Herb stew sounds like one of those "recipes" I'd come up with as a kid poking around in the garden for kitchen experiments. After all, in western cuisine, fresh herbs are usually added at the end of cooking for a burst of greenery and bright flavor. But according to Lousia Shafia, author of The New Persian Kitchen, herb filled stews are some of the most famous in Iran. Her version is a lighter, vegetarian take on the green stew, filled with cubes of turmeric-laced tofu and fat red kidney beans. But the bulk of the stew is, indeed, chopped parsley, cilantro, and scallions (bulked up with a bit of spinach); and the mixture is surprisingly delicious. The grassy greens cook down and mellow, turning into a fragrant, earthy melange excellent atop fluffy rice or stuffed into a pita.
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For a totally different take on the basic roasted chicken thigh, enter Louisa Shafia's Turmeric Chicken with Sumac and Lime from The New Persian Kitchen. This super-simple braised dish is bright, tangy, and brilliantly yellow—it's a far cry from most muddled braised chicken dishes and even further from the typical roasted bird.
Jeweled rice is a magnificent dish. Adorned with dried fruit, toasted nuts, rose petals, and pomegranate seeds, it is a panoply of flavors and colors. In Lousia Shafia's The New Persian Kitchen, the jeweled rice is made even more compelling with a combination of grains included. The mixture of quinoa and brown basmati rice adds an earthy complexity to the dish that counters the sweet and rich flavors from the toppings.
It took me a long time to come around to the prickly artichoke. For the longest time, this vegetable seemed like too much work for too little food--there's peeling, scraping, poking, and snipping involved in most preparations. But in the last few years, I've come to appreciate the slow process as well as the slight grassy sweetness of the heart and the meditative undertaking of eating the flesh off the tiny leaves. Louisa Shafia's stuffed artichokes recipe in The New Persian Kitchen adds another couple layers of greatness to the humble artichoke. To the center she adds a subtly fragrant and fluffy ricotta, egg, and saffron filling that puffs and browns over a long slow roasting time. Drizzled atop is a brilliant mixture of lemon juice, dried mint, and grape seed oil that permeates the delicate leaves a reduced sauce in the pan perfect for greedy dipping and slurping.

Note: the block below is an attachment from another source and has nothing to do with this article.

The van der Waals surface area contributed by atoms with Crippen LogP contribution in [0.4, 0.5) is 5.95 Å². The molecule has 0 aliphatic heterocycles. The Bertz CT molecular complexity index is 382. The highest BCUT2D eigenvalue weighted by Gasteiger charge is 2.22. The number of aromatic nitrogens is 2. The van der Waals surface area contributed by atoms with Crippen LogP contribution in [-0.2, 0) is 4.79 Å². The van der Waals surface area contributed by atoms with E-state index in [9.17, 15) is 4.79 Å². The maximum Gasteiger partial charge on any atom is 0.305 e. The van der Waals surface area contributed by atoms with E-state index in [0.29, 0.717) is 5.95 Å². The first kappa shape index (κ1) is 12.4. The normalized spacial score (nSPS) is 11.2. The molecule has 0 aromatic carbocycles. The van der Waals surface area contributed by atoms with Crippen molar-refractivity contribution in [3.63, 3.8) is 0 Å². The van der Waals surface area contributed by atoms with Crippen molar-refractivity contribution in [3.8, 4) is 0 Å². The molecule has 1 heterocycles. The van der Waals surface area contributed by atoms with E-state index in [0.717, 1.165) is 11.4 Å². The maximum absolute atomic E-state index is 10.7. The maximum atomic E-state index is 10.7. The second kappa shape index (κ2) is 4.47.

Eggplants and tomatoes are far from culinary strangers. Whether baked gently in a ratatouille or simmered in a rich pasta sauce a la Norma, these friendly nightshades blend seamlessly in many cuisines. This super garlicky eggplant and tomato dip in Louisa Shafia's cookbook The New Persian Kitchen is no exception. Adding a new layer of complexity, however, is the inclusion of a couple of eggs, which thicken and bulk up what would otherwise be a glorified tomato sauce. The eggs transform the vegetables into a spread equally at home on a crudite platter, in a pita sandwich, or dolloped atop a warm bowl of rice.